The Arnolfini Portrait
Jan van Eyck
1434, 82 cm × 60 cm (32.4 in × 23.6 in)
Oil on oak panel of 3 vertical boards
The National Gallery, London
Rich with detail, the Arnolfini Portrait painted by Jan van Eyck is a wonderful early example of the Northern Renaissance artists’ mastery of oil painting and their obsession with the behaviour of domesticated fabric. But while it may look like a straightforward double portrait, the Arnolfini is one of western art history’s greatest riddles.
Van Eyck’s The Arnolfini Portrait (also know as The Arnolfini Wedding, The Arnolfini Marriage, the Portrait of Giovanni Arnolfini and his Wife) is, quite literally, one of the single most famous paintings in the history of European art.
The full-length double portrait depicts a wealthy man and young woman in a darkened interior holding hands. The man’s right hand is raised up, as if in greeting or taking an oath, as he looks slightly to his left. The woman, with her head slightly downcast, looks directly at him. The subtle interplay of light and shadow creates an atmosphere of serene intimacy.
The identification of the figures was made in an inventory of Margaret of Hungary’s collection in 1516, which noted: “A large picture which is called Hernoult le Fin [translating to “Arnolfini”] with his wife in a bedchamber done by Johannes the painter.”
However, which member of the Arnolfini family and the identity of the woman long remained a puzzle. Like the numerous bust portraits van Eyck painted, it serves to illustrate the growing wealth and autonomy of the middle class in Flemish society.
In 1934, art historian Erwin Panofsky proposed that the painting depicts the vows of a marriage ceremony between the wealthy Arnolfini and his young wife. According to Panofsky’s theory of “disguised symbolism” every object in the scene was laden with iconographic significance. The small dog, for example, was not a beloved pet but a symbol of fidelity, and quite fitting for what the historian believed was a marriage scene. Additional images to support the notion of a marriage include the single burning candle in the hanging candelabra symbolizing the presence of God at this sacred event, the man’s cast aside clogs indicate that this event is taking place on holy ground, while the oranges on the chest under the window may refer to fertility.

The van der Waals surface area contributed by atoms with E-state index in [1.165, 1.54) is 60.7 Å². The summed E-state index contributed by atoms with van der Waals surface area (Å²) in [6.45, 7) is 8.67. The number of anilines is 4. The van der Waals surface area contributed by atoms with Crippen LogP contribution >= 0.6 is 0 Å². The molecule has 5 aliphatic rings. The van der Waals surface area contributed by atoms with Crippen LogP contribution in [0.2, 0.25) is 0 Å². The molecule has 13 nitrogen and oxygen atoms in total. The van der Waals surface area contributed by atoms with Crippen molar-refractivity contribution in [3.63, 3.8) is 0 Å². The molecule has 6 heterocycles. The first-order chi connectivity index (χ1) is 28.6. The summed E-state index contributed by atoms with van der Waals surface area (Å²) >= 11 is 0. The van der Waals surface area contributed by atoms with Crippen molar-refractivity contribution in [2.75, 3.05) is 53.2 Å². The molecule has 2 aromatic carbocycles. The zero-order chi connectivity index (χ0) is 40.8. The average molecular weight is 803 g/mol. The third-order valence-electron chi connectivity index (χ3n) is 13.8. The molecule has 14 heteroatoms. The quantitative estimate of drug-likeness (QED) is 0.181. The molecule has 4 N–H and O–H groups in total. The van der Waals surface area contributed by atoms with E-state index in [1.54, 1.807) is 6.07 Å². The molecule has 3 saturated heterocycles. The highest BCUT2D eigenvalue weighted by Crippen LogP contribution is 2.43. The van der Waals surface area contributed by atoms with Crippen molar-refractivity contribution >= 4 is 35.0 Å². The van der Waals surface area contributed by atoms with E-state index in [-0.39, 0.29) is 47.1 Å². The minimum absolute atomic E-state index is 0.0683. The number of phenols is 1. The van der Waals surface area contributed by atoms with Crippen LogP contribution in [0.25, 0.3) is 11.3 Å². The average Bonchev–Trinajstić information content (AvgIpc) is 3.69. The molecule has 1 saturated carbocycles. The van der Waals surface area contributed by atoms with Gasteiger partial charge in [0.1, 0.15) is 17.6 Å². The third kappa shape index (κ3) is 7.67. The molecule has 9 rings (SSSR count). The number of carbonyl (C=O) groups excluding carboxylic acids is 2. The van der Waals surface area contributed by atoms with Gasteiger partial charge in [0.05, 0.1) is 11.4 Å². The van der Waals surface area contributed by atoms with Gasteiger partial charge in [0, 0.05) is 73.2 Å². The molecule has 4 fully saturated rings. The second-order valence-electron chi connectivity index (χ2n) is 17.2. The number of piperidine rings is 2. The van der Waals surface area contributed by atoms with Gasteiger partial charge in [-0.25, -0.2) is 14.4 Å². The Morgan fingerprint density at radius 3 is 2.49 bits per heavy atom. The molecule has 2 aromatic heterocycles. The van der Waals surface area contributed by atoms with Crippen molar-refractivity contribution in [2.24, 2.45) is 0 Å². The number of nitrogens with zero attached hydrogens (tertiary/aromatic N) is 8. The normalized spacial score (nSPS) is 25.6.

Against the back wall of the room, there is a small convex mirror reflecting the back of the couple and two individuals who appear to watch the ceremony, one who appears to wear an elaborate red turban, or chaperon.
On the wall above the mirror the artist has written an inscription in elaborate script that says “Johannes de Eyck fuit hic 1434” (Jan van Eyck was here in 1434). This marks the only known example where the artist’s signature was on the actual painting rather than the picture frame. The red turban in the reflection, along with the distinctive signature, leads many to believe it is van Eyck in the mirror.
Panofsky did a good job proposing his theory. But here’s the snag: in 1990 a document came to light that certified the wedding of Giovanni di Nicolao Arnolfini occurred in 1447, 13 years after the portrait was painted and six years after the artist had died. As stated above, the artist has clearly written the date 1434 on the painting, in ornate Latin. As Giovanni’s wife died in 1433, this presents a possible hypothesis that van Eyck began the work in 1433 while his patron’s wife was alive but she had died by the time he finished it, or it was simply a posthumous portrait. This theory is supported by much of the content of the scene: the male figure’s loose grasp on the woman’s slipping hand, and the odd candles in the ornate chandelier – that on the man’s side is still whole and lit, while the opposite candle holder is empty aside from a few drips of wax, signifying that the man’s life light is still burning while hers has burnt out.
Another theory proposes that this is a depiction of a second marriage, for which the records have been lost. The woman’s face appears particularly young – although this youth is no indication that she was a second wife, as ladies could be married before they were even teenagers at this time. Her appearance is very fashionable, with a high, plucked brow and specifically styled hair.
Today it is widely agreed that the painting commemorates the young wife of Giovanni di Nicolao, Costanza Trenta, who died (possibly during childbirth) one year before the painting was complete. Her covered head expresses that she is a married woman – only the young, the royal, or the immoral would wear their hair loose and uncovered. Her downwards gaze also shows her submission and meek obedience to the man holding her hand.
All the ambiguity rather adds to the charm of the painting and demands that viewers look more closely at the beautiful, detailed workmanship in order to dig out their own ideas and theories about the work from independent visual analysis. Even if nothing but an appreciation of Jan van Eyck’s supreme talent can be concluded from this work, that is surely a satisfactory conclusion to take away from the mysterious Arnolfini Portrait. Perhaps, if its subject was known, with all of its details and intricacies, then the work wouldn’t be half as appreciated or investigated. Its charm lies in the stories and ideas which it inspires in the minds of those who look at it, into it, and dig beneath its surface; an absence of knowledge only adds to its beauty.
there is a detailed description of the symbolism on the artmejo website.